Lewis et al v. Foster et al, No. 2:2018cv00060 - Document 33 (E.D. Ky. 2018)

Court Description: MEMORANDUM OPINION AND ORDER; 1)The 9 10 and 11 Motions to Remand to State Court are GRANTED; 2)Case is remanded to the Mason County Circuit Court and stricken from this Court's docket. Signed by Judge David L. Bunning on 9/5/2018. (LST)cc: COR, Mason County Circuit Court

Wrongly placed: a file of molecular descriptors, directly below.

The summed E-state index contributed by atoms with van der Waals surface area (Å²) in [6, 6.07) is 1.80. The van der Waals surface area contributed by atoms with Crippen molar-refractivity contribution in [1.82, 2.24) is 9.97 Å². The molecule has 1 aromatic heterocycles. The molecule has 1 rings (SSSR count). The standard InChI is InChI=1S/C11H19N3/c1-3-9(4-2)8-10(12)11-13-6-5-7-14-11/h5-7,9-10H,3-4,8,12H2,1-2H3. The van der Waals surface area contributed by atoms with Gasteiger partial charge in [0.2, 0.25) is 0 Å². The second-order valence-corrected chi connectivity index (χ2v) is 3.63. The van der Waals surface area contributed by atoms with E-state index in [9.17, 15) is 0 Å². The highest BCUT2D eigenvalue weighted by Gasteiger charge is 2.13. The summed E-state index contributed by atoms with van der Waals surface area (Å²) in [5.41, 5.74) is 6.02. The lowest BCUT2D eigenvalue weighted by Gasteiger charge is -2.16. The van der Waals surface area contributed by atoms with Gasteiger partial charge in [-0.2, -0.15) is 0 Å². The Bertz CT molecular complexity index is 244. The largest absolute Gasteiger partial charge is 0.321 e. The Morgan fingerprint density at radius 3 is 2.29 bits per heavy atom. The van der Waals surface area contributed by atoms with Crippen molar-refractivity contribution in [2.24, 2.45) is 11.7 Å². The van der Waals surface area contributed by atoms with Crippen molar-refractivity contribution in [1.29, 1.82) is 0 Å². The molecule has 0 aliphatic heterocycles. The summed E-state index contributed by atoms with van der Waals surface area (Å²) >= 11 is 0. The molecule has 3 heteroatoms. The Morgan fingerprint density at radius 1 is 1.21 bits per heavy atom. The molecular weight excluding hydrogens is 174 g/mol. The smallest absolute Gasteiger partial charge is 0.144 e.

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Lewis et al v. Foster et al Doc. 33 UNITED STATES DISTRICT COURT EASTERN DISTRICT OF KENTUCKY NORTHERN DIVISION AT COVINGTON CIVIL ACTION NO. 18-60-DLB-CJS ROGER LEWIS & CAROL MARTIN v. PLAINTIFFS MEMORANDUM OPINION AND ORDER JUSTIN FOSTER, ET AL. * * I. DEFENDANTS * * * * * * * * * * * * * * INTRODUCTION This matter is before the Court upon three Motions to Remand (Docs. # 9, 10, and 11), seeking to have this action remanded to the Mason County Circuit Court. The motions are fully briefed (Docs. # 15, 17, 19, and 22) and ripe for review. For the reasons stated herein, those Motions are granted and this action is remanded to the Mason County Circuit Court. Plaintiffs Roger Lewis and Carol Martin (“Plaintiffs”) and Defendants Justin Foster (“Foster”) and the Estate of Ronald Parker (“the Estate”) seek remand of this action to the Mason County Circuit Court. (Docs. # 9, 10, and 11). On April 13, 2018, Defendant Eliminator Custom Boats, Inc. (“Eliminator”), with the consent of Brunswick Corporation d/b/a Mercury Racing Inc. (“Brunswick”) and Fat Boy’s Dream LLC (“Fat Boy”), as well as the alleged consent of Foster, filed a timely notice of removal on the basis of admiralty jurisdiction. (Doc. # 1). 1 Dockets.Justia.com II. FACTUAL AND PROCEDURAL HISTORY This case arises out of a boating accident that occurred on the Ohio River on August 19, 2017. (Doc. # 15 at 2). On that day, Defendant Justin Foster was operating an Eliminator Pleasure Craft (speed boat) on the Ohio River near Maysville, KY and the William Harsha Bridge, with Foster’s stepfather (Ronald Parker) as a passenger. Id.; (Doc. # 1-1 at 10). Based on the facts alleged, it is assumed that Foster was participating in a speed boat race sponsored by Defendant Fat Boy at the time of the accident, but this is not explicitly stated in the record. Id. at 10. Plaintiffs Roger Lewis and Carol Martin were operating a Monark pontoon boat in the same area of the Ohio River on that day. (Doc. # 15 at 2). Plaintiffs allege that while operating his speed boat, Foster lost control of the vessel. (Doc. # 1-1 at 38). This loss of control caused Foster, Parker, and the other occupants to be ejected from the speed boat; Parker subsequently died as a result of the accident. Id. The speed boat then ran over Lewis’s pontoon boat. Id. The collision caused Lewis to be ejected from the pontoon boat, and the propeller of the speed boat severely injured Lewis’s right leg. Id. As a result of the accident, Lewis had part of his right leg amputated; Lewis’s passenger, Martin, has allegedly suffered from Post Traumatic Stress Disorder following the collision. Id. at 10, 12. Plaintiffs Lewis and Martin initiated this action on February 7, 2018 in Mason County Circuit Court. (Doc. # 9 at 3). Plaintiffs allege claims of negligence against Foster, Eliminator, Brunswick, the Estate, and Fat Boy. Plaintiffs also brought products-liability claims against Eliminator and Brunswick; Eliminator was the manufacturer of the speed boat Foster was driving, and Brunswick manufactured the stern drive on the speed boat, 2 both of which are alleged to have been defective. (Doc. # 1-1 at 15-21). Additionally, Plaintiffs seek punitive damages from Foster, Eliminator, and Brunswick. (Doc. # 1-1 at 13-15, 21-23). Multiple crossclaims and counterclaims have also been filed. (Doc. # 1-1 at 84-89, 142-44). The Estate brought product-liability crossclaims against Eliminator and Brunswick, as well as negligence claims against Foster and Fat Boy. (Doc. # 1-1, 84- 89). Brunswick brought a counterclaim against the Estate seeking contribution and indemnity. (Doc. # 142-144). On April 13, 2018, Eliminator removed this case to the Eastern District of Kentucky through filing a Notice of Removal. (Doc. # 1). Shortly thereafter, the Plaintiffs, the Estate, and Foster filed the pending Motions to Remand, arguing that the case was improperly removed, and the rule of unanimity was violated by removal. (Docs. # 9, 10, and 11). III. ANALYSIS A. Standard of Review A defendant may, “[e]xcept as otherwise expressly provided by Act of Congress,” seek to remove “any civil action brought in a State court of which the district courts of the United States have original jurisdiction.” 28 U.S.C. § 1441(a). All defendants who have been joined or served in the action must join in the removal or consent to removal, in order for removal to be proper. Harper v. Autoalliance Int’l, Inc., 392 F.3d 195, 201 (6th Cir. 2004).1 Parties contesting removal on the grounds of subject-matter jurisdiction may file a motion to remand at any time following the notice of removal. 28 U.S.C. § 1447(c). Given that the jurisdictional question is dispositive in this case, the parties’ arguments regarding unanimity are irrelevant. 1 3 “The party seeking removal bears the burden of establishing its right thereto.” Her Majesty the Queen in Right of the Province of Ont. v. City of Detroit (Her Majesty), 874 F.2d 332, 339 (6th Cir. 1989). More specifically, the removing party bears the burden of establishing federal jurisdiction. Eastman v. Marine Mech. Corp., 438 F.3d 544, 549 (6th Cir. 2006). Thus, “the removal petition is to be strictly construed,” Her Majesty, 874 F.2d at 339, and “all doubts as to the propriety of removal are resolved in favor of remand.” Coyne v. Am. Tobacco Co., 183 F.3d 488, 493 (6th Cir. 1999). B. Removability of Plaintiffs’ Claims Federal district courts have jurisdiction over admiralty cases pursuant to 28 U.S.C. § 1333(1); specifically, district courts have original, exclusive jurisdiction over “[a]ny civil case of admiralty or maritime jurisdiction, saving to suitors in all cases all other remedies to which they are otherwise entitled.”2 28 U.S.C. § 1333(1). This jurisdiction was originally given to federal courts through Section 9 of the First Judiciary Act. Romero v. Int’l Terminal Operating Co., 358 U.S. 354, 361 (1959). Federal jurisdiction over admiralty claims is only exclusive, however, with respect to in rem claims (“that is, [claims] where a vessel or thing is itself treated as the offender and made the defendant by name or description in order to enforce a lien”). Madruga v. Superior Court of State of Cal. In & for San Diego Cty., 346 U.S. 556, 560-61 (1954). States also play a role in adjudicating admiralty issues. Romero, 358 U.S. at 361. “Section 9…recognized that some remedies in matters maritime had been traditionally administered by the common law courts of the original states. This role of the States in While the meaning of the “saving to suitors” clause is “by no means an intuitive matter,” its essential function is to maintain a role for states in the adjudication of some maritime matters. In re Chimenti, 79 F.3d 534, 537 (6th Cir. 1996). 2 4 the administration of maritime law was preserved in the famous ‘savings [to suitors] clause.’” Id. This clause has been interpreted to mean that states are ‘“competent to adjudicate maritime causes of action proceedings, ‘in personam,’ that is, where the defendant is a person, not a ship or some other instrument of navigation.” Madruga, 346 U.S. at 560-61 (citing Rounds v. Cloverport Foundry & Mach. Co., 237 U.S. 303, 308 (1915)). It follows that state courts have been held to have concurrent jurisdiction with federal courts over in personam admiralty claims. In re Chimenti, 79 F.3d at 537. Both the Supreme Court and Sixth Circuit have reiterated that the interpretation of § 1333, and specifically the “saving to suitors” clause, in this way preserves the important purpose of allowing plaintiffs to choose a forum. Id. Therefore, the instant case—a suit arising from a maritime accident and seeking relief from people and corporations—is in personam, and a state court is competent to hear this case. The issue before this court, however, is not whether this case was properly brought in state court. Rather, the question posed is whether the properly filed in personam admiralty suit is removable to federal court. Precedent from this Circuit and guidance from the Supreme Court suggests that it is not, unless there are independent grounds for federal jurisdiction, such as diversity of citizenship. See Romero, 358 U.S. at 362-372; see also In re Chimenti, 79 F.3d at 537. Specifically, the Sixth Circuit has approvingly noted that “[c]ourts have consistently interpreted the ‘savings clause’ to preclude removal of maritime actions brought in state court and invoking a state law remedy, provided that there is no independent federal basis for removal, such as diversity jurisdiction.” Id. Eliminator suggests that a 2011 amendment to the removal statute, 28 U.S.C. § 1441, alters the steady course of case law finding in personam cases are not removable 5 absent independent jurisdictional grounds. (Doc. # 15 at 4-6). The amendments eliminated a distinction drawn in § 1441(b) between federal question cases and all other cases; the current § 1441(b) only discusses diversity of citizenship cases. 28 U.S.C. § 1441(b) (2006) (amended 2011); 28 U.S.C. § 1441(b) (2018). Prior to the Federal Courts Jurisdiction and Venue Clarification Act of 2011 (“FCJVCA”), which amended the removal statute, it read: (a) Except as otherwise expressly provided by Act of Congress, any civil action brought in a State court of which the district courts have original jurisdiction may be removed by the defendant or the defendants, to the district court of the United States for the district and division embracing the place where such action is pending… (b) Any civil action of which the district courts have original jurisdiction founded on a claim of right arising under the Constitution, treaties or laws of the United States shall be removable without regard to the citizenship or residence of the parties. Any other such action shall be removable only if none of the parties in interest properly joined and served as defendants is a citizen of the State in which such action is brought. 28 U.S.C. § 1441 (2006) (emphasis added to indicate the distinction drawn between federal question claims and all other claims). The statute now reads: (a) Except as otherwise expressly provided by Act of Congress, any civil action brought in a State court of which the district courts of the United States have original jurisdiction, may be removed by the defendant or the defendants, to the district court of the United States for the district and division embracing the place where such action is pending. (b) … (2) A civil action otherwise removable solely on the basis of the jurisdiction under section 1332(a) of this title [diversity of citizenship jurisdiction] may not be removed if any of the parties in interest properly joined and served as defendants is a citizen of the State in which such action is brought. 28 U.S.C. § 1441 (2018) (emphasis added to indicate that the current statute only 6 references diversity of citizenship claims). Enterprise and other litigants have argued that the previous language of § 1441(b), and particularly the requirement that “any other such action” could be removed to federal court only on the basis of diversity of citizenship jurisdiction, provided the limiting “Act of Congress” (referenced in 1441(a)) which precluded removal of admiralty cases. See, e.g., Ryan v. Hercules Offshore, Inc., 945 F. Supp. 2d 772, 776-78 (S.D. Tex. 2013). More specifically, the previous version of the statute drew a distinction between cases covered by federal-question jurisdiction, and all other cases. 28 U.S.C. § 1441(b) (2006). Admiralty cases are not brought into federal court under federal-question jurisdiction, and therefore admiralty claims fell under the “any other such action” language of 1441(b). Romero, 359 U.S. at 378-79; 28 U.S.C. § 1441(b) (2006). Based on this, it was understood that § 1441(b) allowed for the removal of admiralty cases only when there was complete diversity among the parties. See Ryan, 945 F.Supp.2d at 776. The current version of § 1441(b) no longer draws a distinction between federalquestion jurisdiction cases and all other cases; instead, § 1441(b) now refers only to cases relying on diversity of citizenship for federal jurisdiction. Id. at 776-78. Defendants take this change to mean that all cases may be removed under § 1441(a), with diversity cases’ removability limited by § 1441(b). Id. at 777-78. In other words, Defendants ask this Court to find that all non-diversity admiralty cases are properly removable under § 1441(a), as there is no “Act of Congress” limiting removal of cases other than diversity cases. Id.; see also Gregoire v. Enter. Marine Servs, LLC, 38 F. Supp. 3d 749, 763 (E.D. La. 2014) (explaining Ryan and citing other cases following its approach). 7 While this interpretation may be plausible on plain reading of the statutes, this reading fails to consider the rich context and history of admiralty law, as well as the purpose of the FCJVCA which amended § 1441(b). H.R. Rep. No. 112-10, at 1-2 (2011). Examination of FCJVCA’s legislative history shows that its purpose was to clarify jurisdictional issues so parties could more easily identify the appropriate court in which to bring a claim. Id. Nothing in the explanation of the amendments, however, suggests an intent to enact a significant change to removal proceedings or to expand federal jurisdiction in the way Defendants suggested. In re Foss Maritime Co., 29 F. Supp. 3d. 955, 960 (W.D. Ky. 2014); see also, Gregoire, 38 F. Supp. 3d at 763. Although some courts have been persuaded by arguments similar to Defendant’s, this Court is not convinced. As the Western District of Kentucky has explained, “[d]efendants…contend[ ] that the slight grammatical changes made by the FCJVCA abrogate the doctrine of concurrent jurisdiction … No Sixth Circuit authority supports the sweeping reading of the 2011 Amendments articulated by Ryan and advanced by its progeny.” 3 Id. at 559-60. Additionally, the aforementioned reading of the amended § 1441 ignores the context of admiralty law, and in particular, the purpose of the “saving to suitors” clause and the intent to ensure plaintiffs can choose the forum for their litigation. “This so-called The Western District of Kentucky is not alone. Other district courts have similarly held that “it is precisely ‘the statutory grant of admiralty jurisdiction, 28 U.S.C. § 1333, and more than 200 years of precedent interpreting this grant’ rather than the 2011 amendment to the removal statute that determine … removability.” Gregoire, 38 F. Supp. 3d at 754 (collecting cases rejecting the Southern District of Texas’s approach in Ryan). In fact, in a later case that raised the “saving to suitors” clause, the Southern District of Texas stepped back from Ryan and held that “the amendments to the removal statute do not impact the historical bar on removal of maritime claims filed at law in state court … when a maritime claim is filed in state court under the Savings to Suitors Clause, it is transformed into a case at law, as opposed to admiralty … thus [the federal district courts] do not have original jurisdiction.” Sanders v. Cambrian Consultants (CC) Am., Inc., 132 F. Supp. 3d 853, 858 (S.D. Tex. 2015). 3 8 saving-to-suitors clause effectively provides a plaintiff who has an in personam claim the choice of proceeding in an ordinary non-removable civil action in a state or federal court [under diversity jurisdiction], rather than bringing a libel in admiralty in federal court.” 14A Federal Practice and Procedure § 3672 (4th ed. 2018). As noted by the Sixth Circuit, the purpose of the clause was to provide litigants with a choice of forum. In re Chimenti¸ 79 F.3d at 537. This choice between bringing a common-law suit in state court or federal court, or an admiralty suit in federal court is important because the “remedies available in suits brought in admiralty versus those brought ‘at law’ differ.” Gregoire, 38 F. Supp. 3d at 756-57. One such difference is the opportunity for a jury trial at common law, “a remedy generally unavailable to suits in admiralty.” Id. at 557. Moreover, different procedures and rules govern admiralty cases. Id. Allowing all non-diversity admiralty cases to be removed to federal court, as suggested by the Ryan Court’s interpretation of § 1441, would deprive litigants of their choice of forum and strip litigants’ “right to pursue [their] nonmaritime remedy—that is, a jury trial.” In re Foss Maritime Co., 29 F. Supp. 3d at 960. Without a strong indication that Congress intended the 2011 amendments to effect such drastic change, and recognizing the importance of choice of forum, coupled with the history and purposes of admiralty law and the “saving to suitors” clause, the Court declines to do so. IV. CONCLUSION Accordingly, for the reasons articulated herein, IT IS HEREBY ORDERED as follows: (1) The Motions to Remand (Docs. # 9, 10, and 11) are GRANTED; and 9 (2) This case is remanded to the Mason County Circuit Court, and stricken from this Court’s docket. This 5th day of September, 2018. K:\DATA\ORDERS\Cov18\18-60 Remand MOO.docx 10